‘Spirit of Christmas’ still thrives in slow economy

2011-11-30T15:30:00Z 2011-12-02T08:07:59Z ‘Spirit of Christmas’ still thrives in slow economyBy ALICIA YAGER | alicia.yager@lee.net Chippewa Herald
November 30, 2011 3:30 pm  • 

The volunteers at Spirit of Christmas are currently working in the old Mason Shoe factory on West River Street in Chippewa Falls, putting together Christmas gift packages for families across Chippewa County.

“We’re like elves, but without the pointy ears,” Bonita Aude of Chippewa Falls said.

Aude is one of many volunteers helping to organize donations for the annual Spirit of Christmas gift giving program, which provides presents to low-income families in the area.

And the Spirit  of Christmas is still seeing generous community support, even in hard economic times.

A simple idea

Spirit of Christmas, now in its 23rd year, originated as a project of the Chippewa Falls Clergy Association, though it became a state-incorporated non-profit organization in 1997.

The goal was simple: give Christmas presents to those in Chippewa County who could not afford them.

Families can fill out applications for Spirit of Christmas eligibility, and include a wish list of some items they would like to receive.

These lists are then given as gift tags to area businesses, churches or organizations to hang on a donation tree, where people can see what’s wanted, buy those presents and leave them under the tree for pick up.

Businesses, organizations or individuals can also sponsor a family by picking up a list from Spirit of Christmas volunteers.

The wish lists are mostly anonymous until volunteers begin sorting presents for pick-up. In addition to the River Street location in Chippewa Falls, the group also operates out of the fire station in Stanley and Saint John’s Lutheran Church in Cadott.

The group also handles Chippewa County’s Toys for Tots program and works closely with the Salvation Army and local food pantries.

Last year, the group gave presents to 674 families and 1,548 kids in Chippewa County.

Shopping for others

Aude has been volunteering her time with Spirit of Christmas for six years, first getting involved through her church, Saint Simeon’s Episcopal in the town of Lafayette.

Among some of the activities she participates in are sorting presents for each family and buying additional presents with donated money.

“It’s fun to go shopping for others,” Aude said.

“And it’s less painful when it’s not your money,” joked  the group’s packing and distribution chairwoman, Barb Murphy.

Murphy said the group will use monetary donations to search out good deals on clothing, toys and other requested items. The group likes to give preference to local businesses.

When shopping for toys on children’s wish lists, the group does have some difficulty figuring out exactly what some newer toys are.

“We look at catalogs ... or I ask my grandkids,” Murphy said. “They say ‘oh, Grandma!’”

Though most of the group’s work centers on the weeks before Christmas, Murphy said volunteers bargain hunt year-round in preparation for the following year.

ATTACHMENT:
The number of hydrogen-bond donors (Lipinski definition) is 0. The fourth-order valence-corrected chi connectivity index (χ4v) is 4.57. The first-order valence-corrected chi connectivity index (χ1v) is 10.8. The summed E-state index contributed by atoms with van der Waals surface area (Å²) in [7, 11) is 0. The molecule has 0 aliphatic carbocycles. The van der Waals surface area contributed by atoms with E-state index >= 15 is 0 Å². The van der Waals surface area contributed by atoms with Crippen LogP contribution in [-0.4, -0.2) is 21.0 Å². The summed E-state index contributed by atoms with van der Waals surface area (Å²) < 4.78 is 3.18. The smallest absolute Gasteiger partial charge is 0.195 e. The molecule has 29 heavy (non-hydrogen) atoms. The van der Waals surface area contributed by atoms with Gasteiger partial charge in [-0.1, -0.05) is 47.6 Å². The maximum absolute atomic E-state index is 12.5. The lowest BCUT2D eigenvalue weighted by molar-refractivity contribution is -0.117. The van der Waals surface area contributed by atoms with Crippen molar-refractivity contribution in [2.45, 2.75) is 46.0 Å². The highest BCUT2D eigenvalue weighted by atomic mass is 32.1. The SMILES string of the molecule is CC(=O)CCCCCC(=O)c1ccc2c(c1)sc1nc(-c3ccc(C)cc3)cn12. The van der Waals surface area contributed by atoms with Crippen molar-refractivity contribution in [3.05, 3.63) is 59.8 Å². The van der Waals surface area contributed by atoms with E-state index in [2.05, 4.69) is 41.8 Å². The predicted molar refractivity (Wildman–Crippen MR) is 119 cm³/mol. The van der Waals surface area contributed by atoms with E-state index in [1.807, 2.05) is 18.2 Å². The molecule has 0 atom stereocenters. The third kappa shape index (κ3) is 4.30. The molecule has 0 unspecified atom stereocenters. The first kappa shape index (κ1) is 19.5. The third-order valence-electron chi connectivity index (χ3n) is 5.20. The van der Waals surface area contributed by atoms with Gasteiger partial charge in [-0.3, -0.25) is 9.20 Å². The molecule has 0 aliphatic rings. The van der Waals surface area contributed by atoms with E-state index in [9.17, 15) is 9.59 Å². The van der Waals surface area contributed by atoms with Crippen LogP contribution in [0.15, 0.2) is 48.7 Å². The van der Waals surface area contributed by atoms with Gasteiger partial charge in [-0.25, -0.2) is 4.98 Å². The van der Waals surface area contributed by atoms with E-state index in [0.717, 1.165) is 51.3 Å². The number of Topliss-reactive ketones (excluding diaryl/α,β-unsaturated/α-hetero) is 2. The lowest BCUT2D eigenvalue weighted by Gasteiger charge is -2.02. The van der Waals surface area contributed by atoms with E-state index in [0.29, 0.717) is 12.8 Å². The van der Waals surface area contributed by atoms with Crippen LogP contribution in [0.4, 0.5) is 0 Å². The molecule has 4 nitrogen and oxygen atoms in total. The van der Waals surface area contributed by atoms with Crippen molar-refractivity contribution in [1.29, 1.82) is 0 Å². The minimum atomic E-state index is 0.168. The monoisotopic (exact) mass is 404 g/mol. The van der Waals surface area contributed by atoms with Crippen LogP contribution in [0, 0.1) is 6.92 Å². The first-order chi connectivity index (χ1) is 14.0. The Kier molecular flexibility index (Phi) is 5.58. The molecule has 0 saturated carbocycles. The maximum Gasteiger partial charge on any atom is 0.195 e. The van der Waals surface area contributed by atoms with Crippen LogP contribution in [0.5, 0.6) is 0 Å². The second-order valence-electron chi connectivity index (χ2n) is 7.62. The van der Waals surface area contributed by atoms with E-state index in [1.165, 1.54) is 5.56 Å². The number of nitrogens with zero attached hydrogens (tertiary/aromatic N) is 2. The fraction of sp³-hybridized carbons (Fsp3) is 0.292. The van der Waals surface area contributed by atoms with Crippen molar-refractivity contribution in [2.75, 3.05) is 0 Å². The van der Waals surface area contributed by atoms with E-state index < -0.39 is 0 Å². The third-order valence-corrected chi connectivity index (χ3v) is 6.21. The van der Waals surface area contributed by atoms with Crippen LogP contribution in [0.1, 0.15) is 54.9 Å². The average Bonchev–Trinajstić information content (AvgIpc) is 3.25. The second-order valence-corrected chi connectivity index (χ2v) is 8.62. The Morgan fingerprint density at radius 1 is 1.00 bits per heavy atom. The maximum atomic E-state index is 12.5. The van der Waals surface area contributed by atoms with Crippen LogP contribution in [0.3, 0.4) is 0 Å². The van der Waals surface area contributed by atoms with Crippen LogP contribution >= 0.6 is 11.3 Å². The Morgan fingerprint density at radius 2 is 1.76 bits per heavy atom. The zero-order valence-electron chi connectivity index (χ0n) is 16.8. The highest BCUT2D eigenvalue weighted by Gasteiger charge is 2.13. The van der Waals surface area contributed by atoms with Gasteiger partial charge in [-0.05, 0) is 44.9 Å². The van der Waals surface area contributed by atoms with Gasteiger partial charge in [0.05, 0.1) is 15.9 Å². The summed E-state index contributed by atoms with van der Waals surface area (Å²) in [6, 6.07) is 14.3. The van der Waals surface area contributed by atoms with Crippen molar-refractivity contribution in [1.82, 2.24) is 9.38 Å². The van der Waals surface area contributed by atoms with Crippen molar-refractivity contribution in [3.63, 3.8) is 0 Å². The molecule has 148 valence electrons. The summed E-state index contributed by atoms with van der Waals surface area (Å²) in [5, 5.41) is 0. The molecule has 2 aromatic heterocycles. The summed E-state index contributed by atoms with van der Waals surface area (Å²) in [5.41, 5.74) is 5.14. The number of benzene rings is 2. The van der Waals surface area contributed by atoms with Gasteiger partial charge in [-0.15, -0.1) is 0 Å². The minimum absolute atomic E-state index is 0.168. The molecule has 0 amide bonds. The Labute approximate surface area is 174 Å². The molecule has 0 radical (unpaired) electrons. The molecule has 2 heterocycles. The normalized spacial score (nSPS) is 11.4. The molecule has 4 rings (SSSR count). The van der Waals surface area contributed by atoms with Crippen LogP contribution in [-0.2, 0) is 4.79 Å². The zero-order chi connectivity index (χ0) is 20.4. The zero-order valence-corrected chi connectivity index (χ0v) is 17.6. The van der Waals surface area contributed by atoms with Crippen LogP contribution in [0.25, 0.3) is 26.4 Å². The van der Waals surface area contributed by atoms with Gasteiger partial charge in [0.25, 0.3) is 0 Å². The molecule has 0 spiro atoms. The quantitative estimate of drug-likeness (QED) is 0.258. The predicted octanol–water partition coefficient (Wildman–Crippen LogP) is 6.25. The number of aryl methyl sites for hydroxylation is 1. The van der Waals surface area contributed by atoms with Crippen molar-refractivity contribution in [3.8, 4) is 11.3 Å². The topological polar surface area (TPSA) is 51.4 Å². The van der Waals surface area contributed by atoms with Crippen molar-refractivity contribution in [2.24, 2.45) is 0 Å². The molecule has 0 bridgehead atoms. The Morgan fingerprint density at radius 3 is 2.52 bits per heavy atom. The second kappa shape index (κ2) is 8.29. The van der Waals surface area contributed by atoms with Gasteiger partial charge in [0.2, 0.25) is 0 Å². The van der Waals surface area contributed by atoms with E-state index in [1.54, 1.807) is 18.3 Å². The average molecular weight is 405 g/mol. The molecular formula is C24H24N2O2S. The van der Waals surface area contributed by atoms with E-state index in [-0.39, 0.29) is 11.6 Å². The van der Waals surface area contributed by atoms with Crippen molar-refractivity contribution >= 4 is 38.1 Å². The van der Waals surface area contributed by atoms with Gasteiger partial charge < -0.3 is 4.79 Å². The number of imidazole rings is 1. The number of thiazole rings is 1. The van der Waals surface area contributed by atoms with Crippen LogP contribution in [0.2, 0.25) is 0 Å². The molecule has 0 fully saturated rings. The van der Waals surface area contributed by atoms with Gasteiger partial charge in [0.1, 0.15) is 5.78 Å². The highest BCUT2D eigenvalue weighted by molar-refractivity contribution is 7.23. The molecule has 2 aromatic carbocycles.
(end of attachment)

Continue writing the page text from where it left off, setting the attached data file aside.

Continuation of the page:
“There are a lot of good deals after Christmas ... in January and February,” she said, which helps the group stretch donation money further.

Community support

Though budgets have been tighter for many families across the community, Spirit of Christmas has seen no shortage of donations.

“People are generous,” Murphy said. “We know it’s hard  times, but people are actually giving more.”

The gift packs average about $40 to $50 per individual, made up of a variety of items, including games, toys and clothing. Both children and parents can fill out wish lists.

Murphy added many people ask for simple items on their wish lists, including clothes, bedding and shoes.

Having smaller, less-expensive items allows the group to add more to each gift bag.

“It makes (kids) feel so good to get something that is on their list,” Aude said.

Murphy also highlighted the support and donations local businesses across the county have given to the group. For example, she said Micon Cinema matches each movie pass the group buys, and Spectrum Industries donated 25 tables to help with sorting and storage.

Mason Companies houses the sorting operations and transports donations free of cost.

Other local businesses, such as RCU and Citizen’s Community Bank, are letting employees take off work hours to help with packing efforts. And McDonell Area Catholic Schools sends a group of students to lend a hand as well.

“We’re no spring chickens,” Murphy said, noting the tiresome lifting and sorting. “We welcome younger volunteers.”

For those who can’t afford to donate, such as the elderly living on fixed income, Murphy said the group supplies them with yarn and fabric for homemade crafts.

Murphy and Aude said the families are very grateful when picking up the presents, with many sending cards and letters thanking volunteers for their efforts.

“It’s very heartwarming,” Aude said.

“We’re beat tired (at the end), but we have fun,” Murphy added.

Copyright 2015 Chippewa Herald. All rights reserved. This material may not be published, broadcast, rewritten or redistributed.

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